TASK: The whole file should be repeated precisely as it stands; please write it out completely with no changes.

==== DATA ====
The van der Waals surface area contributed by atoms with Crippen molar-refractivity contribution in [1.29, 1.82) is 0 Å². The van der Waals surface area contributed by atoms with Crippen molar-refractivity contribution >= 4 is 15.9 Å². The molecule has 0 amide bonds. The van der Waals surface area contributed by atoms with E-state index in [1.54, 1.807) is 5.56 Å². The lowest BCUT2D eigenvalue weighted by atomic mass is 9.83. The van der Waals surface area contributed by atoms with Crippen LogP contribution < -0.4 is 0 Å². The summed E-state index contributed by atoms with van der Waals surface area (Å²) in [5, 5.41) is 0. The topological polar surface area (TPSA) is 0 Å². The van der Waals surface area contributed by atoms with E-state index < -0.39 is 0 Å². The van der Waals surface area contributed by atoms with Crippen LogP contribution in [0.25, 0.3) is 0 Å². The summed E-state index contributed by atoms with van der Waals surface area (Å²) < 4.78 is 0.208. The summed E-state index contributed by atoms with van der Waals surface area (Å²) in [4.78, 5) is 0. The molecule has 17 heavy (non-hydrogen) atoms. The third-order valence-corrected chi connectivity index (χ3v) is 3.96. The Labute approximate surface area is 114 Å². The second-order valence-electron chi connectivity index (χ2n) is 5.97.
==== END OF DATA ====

The van der Waals surface area contributed by atoms with Crippen molar-refractivity contribution in [1.29, 1.82) is 0 Å². The van der Waals surface area contributed by atoms with Crippen molar-refractivity contribution >= 4 is 15.9 Å². The molecule has 0 amide bonds. The van der Waals surface area contributed by atoms with E-state index in [1.54, 1.807) is 5.56 Å². The lowest BCUT2D eigenvalue weighted by atomic mass is 9.83. The van der Waals surface area contributed by atoms with Crippen LogP contribution < -0.4 is 0 Å². The summed E-state index contributed by atoms with van der Waals surface area (Å²) in [5, 5.41) is 0. The topological polar surface area (TPSA) is 0 Å². The van der Waals surface area contributed by atoms with E-state index < -0.39 is 0 Å². The van der Waals surface area contributed by atoms with Crippen LogP contribution in [0.25, 0.3) is 0 Å². The summed E-state index contributed by atoms with van der Waals surface area (Å²) < 4.78 is 0.208. The summed E-state index contributed by atoms with van der Waals surface area (Å²) in [4.78, 5) is 0. The molecule has 17 heavy (non-hydrogen) atoms. The third-order valence-corrected chi connectivity index (χ3v) is 3.96. The Labute approximate surface area is 114 Å². The second-order valence-electron chi connectivity index (χ2n) is 5.97.